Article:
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Fossils from Monmouth County, New Jersey

The Sharks (Chondrichthyes)

Shark teeth are the most common vertebrate find in the area because of their durability and numbers of teeth produced. Shark teeth are also abundant in a single jaw. Each working tooth has on average about 3-5 (varying based on the species) replacement files behind it that are in various stages of development. There are many (~30) such rows in an average jaw (it varies greatly with the species). When a tooth is lost or broken during feeding it is eventually replaced with the one behind it in about a week. This keeps sharp teeth available. Some sharks go through at least 10,000 teeth in their lifetime. Other New Jersey shark fossils include vertebrae, placoid scales, cartilage, fin spines, claspers, and coprolites. The body of the shark almost never fossilizes because it is made out of a cartilaginous skeleton.

There are also 3 abnormalities associated with fossil shark teeth. They are digestion, pathology, in vivo wear, and underdeveloped teeth.

The root and the core of shark teeth are made of osteodentine. The enameloid of shark teeth is 97-98% pure Calcium phosphate (information from Dr. Boessenecker on TheFossilForum). It makes the tooth highly resistant to wear during life and to stream action after fossilization. Once in a while a shark may swallow its own tooth (likely during feeding), leading to digested shark teeth. The enamel has much less nonsoluble/organic components than the osteodentine, allowing it to be more easily digested by the shark’s enzymes/stomach acid (information from Dr. Boessenecker on TheFossilForum).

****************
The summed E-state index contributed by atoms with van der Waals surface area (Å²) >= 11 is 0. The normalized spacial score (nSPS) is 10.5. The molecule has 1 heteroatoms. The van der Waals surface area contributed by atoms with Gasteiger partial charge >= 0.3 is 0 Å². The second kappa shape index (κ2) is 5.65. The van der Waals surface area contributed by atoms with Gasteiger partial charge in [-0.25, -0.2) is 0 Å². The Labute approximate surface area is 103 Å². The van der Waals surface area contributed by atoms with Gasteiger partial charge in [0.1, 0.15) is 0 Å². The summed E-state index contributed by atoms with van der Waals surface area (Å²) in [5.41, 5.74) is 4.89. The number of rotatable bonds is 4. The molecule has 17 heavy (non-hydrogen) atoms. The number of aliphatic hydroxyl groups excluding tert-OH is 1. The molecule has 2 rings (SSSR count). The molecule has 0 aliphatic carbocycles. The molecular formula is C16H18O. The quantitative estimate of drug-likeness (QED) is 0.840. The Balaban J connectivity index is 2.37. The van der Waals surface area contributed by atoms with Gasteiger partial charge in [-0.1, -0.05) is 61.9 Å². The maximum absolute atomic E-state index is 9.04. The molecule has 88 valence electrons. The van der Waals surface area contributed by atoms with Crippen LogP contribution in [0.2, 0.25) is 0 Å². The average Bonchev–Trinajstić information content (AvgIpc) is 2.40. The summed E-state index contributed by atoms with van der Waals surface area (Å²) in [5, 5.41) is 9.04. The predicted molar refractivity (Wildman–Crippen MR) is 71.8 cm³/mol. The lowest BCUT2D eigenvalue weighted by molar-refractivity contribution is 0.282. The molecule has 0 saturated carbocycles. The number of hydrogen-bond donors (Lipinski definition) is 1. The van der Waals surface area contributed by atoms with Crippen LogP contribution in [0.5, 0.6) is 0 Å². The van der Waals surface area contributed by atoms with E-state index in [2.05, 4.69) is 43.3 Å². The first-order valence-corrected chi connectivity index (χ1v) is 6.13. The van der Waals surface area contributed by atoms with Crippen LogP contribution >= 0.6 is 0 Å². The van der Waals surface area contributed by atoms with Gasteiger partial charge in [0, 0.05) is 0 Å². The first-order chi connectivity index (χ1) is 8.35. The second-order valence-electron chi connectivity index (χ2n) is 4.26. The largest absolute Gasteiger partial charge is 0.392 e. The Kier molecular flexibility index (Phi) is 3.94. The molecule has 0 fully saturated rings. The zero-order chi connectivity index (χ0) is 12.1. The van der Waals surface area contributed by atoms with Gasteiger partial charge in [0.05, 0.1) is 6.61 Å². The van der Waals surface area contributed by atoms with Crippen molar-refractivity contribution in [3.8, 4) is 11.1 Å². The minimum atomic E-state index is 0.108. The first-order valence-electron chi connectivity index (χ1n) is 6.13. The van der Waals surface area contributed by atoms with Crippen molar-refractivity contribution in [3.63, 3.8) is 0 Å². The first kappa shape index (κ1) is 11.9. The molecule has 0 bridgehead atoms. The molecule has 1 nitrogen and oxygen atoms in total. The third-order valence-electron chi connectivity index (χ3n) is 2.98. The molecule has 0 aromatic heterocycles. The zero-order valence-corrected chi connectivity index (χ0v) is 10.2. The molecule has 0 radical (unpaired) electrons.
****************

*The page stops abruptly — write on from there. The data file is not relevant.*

Tooth deformities occur as bent or twisted tooth crowns, miss-ing or misshaped cusps, atypical protuberances, perforations, and abnormal root struc-tures. Deformed tooth files consisting of unusually overlapped or small teeth, or teethmisaligned in the jaw also occur in modern forms, but deformed tooth files generallyare not recognizable in fossils due to post-mortem dissociation of teeth and jaws. Asurvey of 200 modern lamniform and carcharhiniform sharks as well as literaturesources indicate that such deformities are produced by feeding-related injury to thetooth-forming tissue of the jaws, particularly by impaction of chondrichthian and tele-ost fin and tail spines. Tooth counts for several late Cretaceous genera, based on ma-terial recovered from coastal plain sites from New Jersey to Alabama, suggest that thefrequency of occurrence of deformed teeth in a species varies from about 0.015% inSqualicorax kaupito about 0.36% inParanomotodonsp. Tooth counts for modern lam-niform and carcharhiniform sharks yield a comparable range in frequency of tooth de-formities. Variation in frequency of tooth deformity may reflect interspecific differencesin feeding behavior and dietary preferences.

Becker, M.A, J.A. Chamberlain Jr., and P.W. Stoffer. 2000. Pathologic tooth deformities in modern and fossil chondrichthians: a consequence of feeding-related injury. Lethaia 33: 103-118.

 

in vivo stress fractures

Goblin

(Scapanorhynchus texanus)

Mackerel

(Archaeolamna kopingensis)

Sand tiger

(Carcharias samhammeri)

Hybodont

(Meristodonoides sp.)

Crow

(Squalicorax kaupi“)

Mackerel

(Cretalamna appendiculata“)

Sand tiger

(Eostriatolamia holmdelensis)

Hybodont

(Lonchidion babulskii)

Crow

(Squalicorax cf. “kaupi“)

Mackerel

(Serratolamna serrata)

Sand tiger

(Odontaspis aculeatus)

Angel

(Squatina hassei)

Crow

(Squalicorax pristodontus)

Mackerel

(Protolamna borodini)

Thresher

(Paranomotodon angustidens)

Nurse

(Cantioscyllium decipiens)

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